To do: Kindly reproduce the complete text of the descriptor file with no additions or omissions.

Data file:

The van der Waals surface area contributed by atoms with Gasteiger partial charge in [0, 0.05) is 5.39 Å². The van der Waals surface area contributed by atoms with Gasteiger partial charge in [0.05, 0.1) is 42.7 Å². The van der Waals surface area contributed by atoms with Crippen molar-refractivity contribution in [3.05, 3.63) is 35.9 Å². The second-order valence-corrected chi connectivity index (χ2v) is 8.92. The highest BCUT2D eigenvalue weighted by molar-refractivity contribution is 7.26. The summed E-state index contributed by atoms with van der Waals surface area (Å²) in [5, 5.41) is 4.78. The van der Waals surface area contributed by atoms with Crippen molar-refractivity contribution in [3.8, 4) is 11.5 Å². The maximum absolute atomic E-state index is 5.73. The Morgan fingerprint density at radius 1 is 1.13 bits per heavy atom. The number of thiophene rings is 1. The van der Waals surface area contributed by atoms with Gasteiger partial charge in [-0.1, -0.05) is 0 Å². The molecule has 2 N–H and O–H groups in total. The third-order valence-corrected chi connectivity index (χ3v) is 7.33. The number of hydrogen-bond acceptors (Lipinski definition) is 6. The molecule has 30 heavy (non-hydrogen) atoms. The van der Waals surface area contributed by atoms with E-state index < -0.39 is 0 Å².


The van der Waals surface area contributed by atoms with Gasteiger partial charge in [0, 0.05) is 5.39 Å². The van der Waals surface area contributed by atoms with Gasteiger partial charge in [0.05, 0.1) is 42.7 Å². The van der Waals surface area contributed by atoms with Crippen molar-refractivity contribution in [3.05, 3.63) is 35.9 Å². The second-order valence-corrected chi connectivity index (χ2v) is 8.92. The highest BCUT2D eigenvalue weighted by molar-refractivity contribution is 7.26. The summed E-state index contributed by atoms with van der Waals surface area (Å²) in [5, 5.41) is 4.78. The van der Waals surface area contributed by atoms with Crippen molar-refractivity contribution in [3.8, 4) is 11.5 Å². The maximum absolute atomic E-state index is 5.73. The Morgan fingerprint density at radius 1 is 1.13 bits per heavy atom. The number of thiophene rings is 1. The van der Waals surface area contributed by atoms with Gasteiger partial charge in [-0.1, -0.05) is 0 Å². The molecule has 2 N–H and O–H groups in total. The third-order valence-corrected chi connectivity index (χ3v) is 7.33. The number of hydrogen-bond acceptors (Lipinski definition) is 6. The molecule has 30 heavy (non-hydrogen) atoms. The van der Waals surface area contributed by atoms with E-state index < -0.39 is 0 Å².